The Mekong giant catfish (Pangasianodon (Pangasius) gigas) is one of largest freshwater fish in the world, measuring up to 3 m in length and weighing in excess of 300 kg. It is endemic to the Mekong basin.
The vernacular name “Pla Buk” has been known to the Thai and Lao people since time immemorial. The word “Buk” may be derived from “Huk”, a term meaning big to the Mekong riparian communities. The English common name, “Mekong giant catfish” also indicates the largeness of its body size.
The Mekong giant catfish (Pangasianodon gigas) species is listed as critically endangered by the World Conservation Union (IUCN), which means it faces a high risk of extinction in the wild. The rare specimen, captured in Chiang Khong district, is the largest since Thailand began keeping records in 1981
The Mekong giant catfish is a freshwater fish, and has not been caught in the brackish water estuary of the Mekong River. The known habitat of this species is the main stream where the water depth is 10 m or more. The fish particularly prefers rocky or gravel substrate, and sometimes underwater caves.
After the yolk sac has been absorbed, the hatchlings are fed zooplankton (Cyclops, Moina, Daphnia) for two weeks. The fry are cannibalistic, after one year the feeding mode becomes herbivorous.
The Mekong giant catfish is one of the fastest growing freshwater fish species in the world. The maximum recorded size of the Mekong giant catfish is 300 kg and 3 m in length. The disappearance of the Mekong giant catfish is a sign of the slow decline of environmental conditions throughout the river. Like many species in the Mekong, the giant catfish needs great stretches of the river to migrate seasonally—and it must have specific water quality and flow to move through its lifecycles of spawning, eating, and breeding.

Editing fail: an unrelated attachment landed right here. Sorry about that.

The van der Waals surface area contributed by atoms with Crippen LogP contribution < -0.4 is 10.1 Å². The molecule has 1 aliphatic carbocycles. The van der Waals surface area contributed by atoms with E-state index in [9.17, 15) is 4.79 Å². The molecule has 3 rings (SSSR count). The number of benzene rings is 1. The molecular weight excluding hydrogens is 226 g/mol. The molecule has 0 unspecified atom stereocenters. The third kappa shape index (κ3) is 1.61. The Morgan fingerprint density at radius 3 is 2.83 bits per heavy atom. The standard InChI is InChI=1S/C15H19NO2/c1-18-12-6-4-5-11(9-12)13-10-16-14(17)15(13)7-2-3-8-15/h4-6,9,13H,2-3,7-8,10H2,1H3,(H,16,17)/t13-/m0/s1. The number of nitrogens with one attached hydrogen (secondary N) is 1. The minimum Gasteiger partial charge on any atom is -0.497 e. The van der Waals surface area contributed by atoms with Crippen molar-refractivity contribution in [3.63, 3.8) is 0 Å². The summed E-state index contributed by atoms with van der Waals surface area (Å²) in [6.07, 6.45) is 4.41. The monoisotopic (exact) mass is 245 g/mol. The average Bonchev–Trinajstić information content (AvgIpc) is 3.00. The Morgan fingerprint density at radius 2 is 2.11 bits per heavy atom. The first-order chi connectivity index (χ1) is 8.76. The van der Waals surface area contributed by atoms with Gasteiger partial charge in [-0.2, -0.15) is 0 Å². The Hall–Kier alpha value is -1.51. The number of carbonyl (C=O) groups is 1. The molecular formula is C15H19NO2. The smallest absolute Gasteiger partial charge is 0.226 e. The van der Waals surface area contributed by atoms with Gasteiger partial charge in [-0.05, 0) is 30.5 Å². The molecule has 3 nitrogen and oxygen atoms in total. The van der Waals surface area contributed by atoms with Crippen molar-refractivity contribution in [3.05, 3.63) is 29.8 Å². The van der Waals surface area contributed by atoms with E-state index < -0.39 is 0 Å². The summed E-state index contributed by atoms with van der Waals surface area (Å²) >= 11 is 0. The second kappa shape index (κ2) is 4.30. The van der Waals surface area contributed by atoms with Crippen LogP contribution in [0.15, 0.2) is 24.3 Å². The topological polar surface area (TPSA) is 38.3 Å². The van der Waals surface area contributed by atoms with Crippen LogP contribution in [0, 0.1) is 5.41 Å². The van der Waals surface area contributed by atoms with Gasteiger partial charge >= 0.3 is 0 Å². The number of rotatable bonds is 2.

The giant catfish is a flagship species that highlights the need to protect threatened species and limit habitat loss. The giant catfish is also a potentially valuable aquaculture and commercial aquarium/zoo species. Even so, the wild populations of Mekong giant catfish are declining rapidly and the species may go extinct in the near future.
The Mekong giant catfish is one of the largest and most vulnerable freshwater species in the world. It is also a culturally important species. The Mekong giant catfish symbolizes the ecological integrity of the Mekong River, because the species is so vulnerable to fishing pressure and changes in the river environment. Thus, the status of the species is one indicator of the health of the river. The recovery of the species is an important part of the sustainable management of the Mekong River Basin.
That's why the Mekong giant catfish so special and so important to keep it in the wild.
Mattson, Niklas S.; Buakhamvongsa, Kongpheng; Sukumasavin, Naruepon; Tuan, Nguyen; Vibol, Ouk (2002). "Mekong giant fish species: on their management and biology" (PDF).
"Giant Mekong catfish off the hook". BBC News. 2006-06-10. Retrieved 2006-06-29.
"Giant Catfish Critically Endangered, Group Says". National Geographic News. 2003-11-18. Retrieved 2006-06-29.
Owen, James (2005-06-29). "Grizzly Bear-Size Catfish Caught in Thailand". National Geographic News. Retrieved 2006-06-29.
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